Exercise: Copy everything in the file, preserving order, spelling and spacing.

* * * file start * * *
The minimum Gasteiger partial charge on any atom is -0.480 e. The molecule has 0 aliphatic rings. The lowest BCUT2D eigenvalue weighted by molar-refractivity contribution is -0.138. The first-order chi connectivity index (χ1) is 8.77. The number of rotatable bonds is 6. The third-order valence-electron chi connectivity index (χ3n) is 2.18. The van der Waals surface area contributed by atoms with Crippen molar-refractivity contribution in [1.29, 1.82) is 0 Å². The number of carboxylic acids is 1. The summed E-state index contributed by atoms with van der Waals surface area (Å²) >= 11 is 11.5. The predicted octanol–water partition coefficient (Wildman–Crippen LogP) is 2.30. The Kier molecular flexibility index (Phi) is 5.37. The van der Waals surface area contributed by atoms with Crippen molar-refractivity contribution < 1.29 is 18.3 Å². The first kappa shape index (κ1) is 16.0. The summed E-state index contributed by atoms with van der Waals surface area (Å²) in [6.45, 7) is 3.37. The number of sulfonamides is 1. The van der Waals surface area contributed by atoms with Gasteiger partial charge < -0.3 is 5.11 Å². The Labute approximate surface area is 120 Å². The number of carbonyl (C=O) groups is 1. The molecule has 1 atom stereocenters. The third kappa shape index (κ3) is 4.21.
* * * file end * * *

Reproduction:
The minimum Gasteiger partial charge on any atom is -0.480 e. The molecule has 0 aliphatic rings. The lowest BCUT2D eigenvalue weighted by molar-refractivity contribution is -0.138. The first-order chi connectivity index (χ1) is 8.77. The number of rotatable bonds is 6. The third-order valence-electron chi connectivity index (χ3n) is 2.18. The van der Waals surface area contributed by atoms with Crippen molar-refractivity contribution in [1.29, 1.82) is 0 Å². The number of carboxylic acids is 1. The summed E-state index contributed by atoms with van der Waals surface area (Å²) >= 11 is 11.5. The predicted octanol–water partition coefficient (Wildman–Crippen LogP) is 2.30. The Kier molecular flexibility index (Phi) is 5.37. The van der Waals surface area contributed by atoms with Crippen molar-refractivity contribution < 1.29 is 18.3 Å². The first kappa shape index (κ1) is 16.0. The summed E-state index contributed by atoms with van der Waals surface area (Å²) in [6.45, 7) is 3.37. The number of sulfonamides is 1. The van der Waals surface area contributed by atoms with Gasteiger partial charge < -0.3 is 5.11 Å². The Labute approximate surface area is 120 Å². The number of carbonyl (C=O) groups is 1. The molecule has 1 atom stereocenters. The third kappa shape index (κ3) is 4.21.